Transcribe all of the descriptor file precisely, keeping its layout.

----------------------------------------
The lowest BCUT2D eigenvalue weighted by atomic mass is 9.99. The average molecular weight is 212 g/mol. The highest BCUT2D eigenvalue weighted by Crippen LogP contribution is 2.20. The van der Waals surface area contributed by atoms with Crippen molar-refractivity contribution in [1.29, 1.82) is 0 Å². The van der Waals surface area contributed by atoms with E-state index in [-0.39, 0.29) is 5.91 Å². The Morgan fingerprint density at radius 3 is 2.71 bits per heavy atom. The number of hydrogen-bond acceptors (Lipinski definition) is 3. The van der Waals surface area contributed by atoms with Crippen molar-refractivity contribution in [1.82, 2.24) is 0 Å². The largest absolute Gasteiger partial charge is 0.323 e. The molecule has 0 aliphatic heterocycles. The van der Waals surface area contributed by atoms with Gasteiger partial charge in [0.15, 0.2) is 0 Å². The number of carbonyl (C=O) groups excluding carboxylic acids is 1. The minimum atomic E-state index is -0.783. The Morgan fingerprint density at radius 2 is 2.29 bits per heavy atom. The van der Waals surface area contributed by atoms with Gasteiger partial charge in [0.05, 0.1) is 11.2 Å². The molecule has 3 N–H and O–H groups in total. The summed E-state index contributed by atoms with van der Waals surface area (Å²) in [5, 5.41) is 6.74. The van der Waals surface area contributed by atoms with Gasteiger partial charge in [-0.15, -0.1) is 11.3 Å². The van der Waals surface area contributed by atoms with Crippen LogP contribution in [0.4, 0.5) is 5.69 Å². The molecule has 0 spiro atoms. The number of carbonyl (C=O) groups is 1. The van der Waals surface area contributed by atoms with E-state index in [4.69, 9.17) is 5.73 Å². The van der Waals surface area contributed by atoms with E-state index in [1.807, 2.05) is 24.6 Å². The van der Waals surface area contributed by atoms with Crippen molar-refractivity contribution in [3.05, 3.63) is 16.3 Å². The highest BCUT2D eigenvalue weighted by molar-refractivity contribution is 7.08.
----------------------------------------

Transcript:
The lowest BCUT2D eigenvalue weighted by atomic mass is 9.99. The average molecular weight is 212 g/mol. The highest BCUT2D eigenvalue weighted by Crippen LogP contribution is 2.20. The van der Waals surface area contributed by atoms with Crippen molar-refractivity contribution in [1.29, 1.82) is 0 Å². The van der Waals surface area contributed by atoms with E-state index in [-0.39, 0.29) is 5.91 Å². The Morgan fingerprint density at radius 3 is 2.71 bits per heavy atom. The number of hydrogen-bond acceptors (Lipinski definition) is 3. The van der Waals surface area contributed by atoms with Crippen molar-refractivity contribution in [1.82, 2.24) is 0 Å². The largest absolute Gasteiger partial charge is 0.323 e. The molecule has 0 aliphatic heterocycles. The van der Waals surface area contributed by atoms with Gasteiger partial charge in [0.15, 0.2) is 0 Å². The number of carbonyl (C=O) groups excluding carboxylic acids is 1. The minimum atomic E-state index is -0.783. The Morgan fingerprint density at radius 2 is 2.29 bits per heavy atom. The van der Waals surface area contributed by atoms with Gasteiger partial charge in [0.05, 0.1) is 11.2 Å². The molecule has 3 N–H and O–H groups in total. The summed E-state index contributed by atoms with van der Waals surface area (Å²) in [5, 5.41) is 6.74. The van der Waals surface area contributed by atoms with Gasteiger partial charge in [-0.15, -0.1) is 11.3 Å². The van der Waals surface area contributed by atoms with Crippen LogP contribution in [0.4, 0.5) is 5.69 Å². The molecule has 0 spiro atoms. The number of carbonyl (C=O) groups is 1. The van der Waals surface area contributed by atoms with E-state index in [4.69, 9.17) is 5.73 Å². The van der Waals surface area contributed by atoms with E-state index in [1.807, 2.05) is 24.6 Å². The van der Waals surface area contributed by atoms with Crippen molar-refractivity contribution in [3.05, 3.63) is 16.3 Å². The highest BCUT2D eigenvalue weighted by molar-refractivity contribution is 7.08.